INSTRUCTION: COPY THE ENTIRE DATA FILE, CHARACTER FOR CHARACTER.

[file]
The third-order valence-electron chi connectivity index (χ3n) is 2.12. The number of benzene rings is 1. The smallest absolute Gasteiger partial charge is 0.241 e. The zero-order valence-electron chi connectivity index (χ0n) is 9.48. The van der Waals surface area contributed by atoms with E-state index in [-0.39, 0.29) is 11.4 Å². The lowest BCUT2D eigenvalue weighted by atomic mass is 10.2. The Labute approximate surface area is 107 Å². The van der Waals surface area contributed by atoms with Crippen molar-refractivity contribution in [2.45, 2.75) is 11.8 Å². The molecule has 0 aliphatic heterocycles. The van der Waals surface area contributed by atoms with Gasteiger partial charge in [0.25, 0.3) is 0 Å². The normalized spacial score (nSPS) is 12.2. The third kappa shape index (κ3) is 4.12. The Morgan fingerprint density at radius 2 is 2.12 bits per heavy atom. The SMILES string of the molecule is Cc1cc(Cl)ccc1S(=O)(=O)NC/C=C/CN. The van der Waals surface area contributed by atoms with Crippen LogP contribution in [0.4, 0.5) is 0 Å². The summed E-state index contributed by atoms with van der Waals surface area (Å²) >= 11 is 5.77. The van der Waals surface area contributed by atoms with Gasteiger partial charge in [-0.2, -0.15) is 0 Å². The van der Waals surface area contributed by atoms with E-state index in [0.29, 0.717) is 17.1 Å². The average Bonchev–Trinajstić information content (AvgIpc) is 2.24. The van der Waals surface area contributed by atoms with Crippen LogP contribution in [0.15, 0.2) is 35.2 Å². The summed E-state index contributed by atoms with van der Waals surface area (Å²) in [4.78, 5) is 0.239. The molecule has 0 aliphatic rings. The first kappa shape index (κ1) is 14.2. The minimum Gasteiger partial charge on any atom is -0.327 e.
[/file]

The third-order valence-electron chi connectivity index (χ3n) is 2.12. The number of benzene rings is 1. The smallest absolute Gasteiger partial charge is 0.241 e. The zero-order valence-electron chi connectivity index (χ0n) is 9.48. The van der Waals surface area contributed by atoms with E-state index in [-0.39, 0.29) is 11.4 Å². The lowest BCUT2D eigenvalue weighted by atomic mass is 10.2. The Labute approximate surface area is 107 Å². The van der Waals surface area contributed by atoms with Crippen molar-refractivity contribution in [2.45, 2.75) is 11.8 Å². The molecule has 0 aliphatic heterocycles. The van der Waals surface area contributed by atoms with Gasteiger partial charge in [0.25, 0.3) is 0 Å². The normalized spacial score (nSPS) is 12.2. The third kappa shape index (κ3) is 4.12. The Morgan fingerprint density at radius 2 is 2.12 bits per heavy atom. The SMILES string of the molecule is Cc1cc(Cl)ccc1S(=O)(=O)NC/C=C/CN. The van der Waals surface area contributed by atoms with Crippen LogP contribution in [0.4, 0.5) is 0 Å². The summed E-state index contributed by atoms with van der Waals surface area (Å²) >= 11 is 5.77. The van der Waals surface area contributed by atoms with Gasteiger partial charge in [-0.2, -0.15) is 0 Å². The van der Waals surface area contributed by atoms with E-state index in [0.29, 0.717) is 17.1 Å². The average Bonchev–Trinajstić information content (AvgIpc) is 2.24. The van der Waals surface area contributed by atoms with Crippen LogP contribution in [0.15, 0.2) is 35.2 Å². The summed E-state index contributed by atoms with van der Waals surface area (Å²) in [4.78, 5) is 0.239. The molecule has 0 aliphatic rings. The first kappa shape index (κ1) is 14.2. The minimum Gasteiger partial charge on any atom is -0.327 e.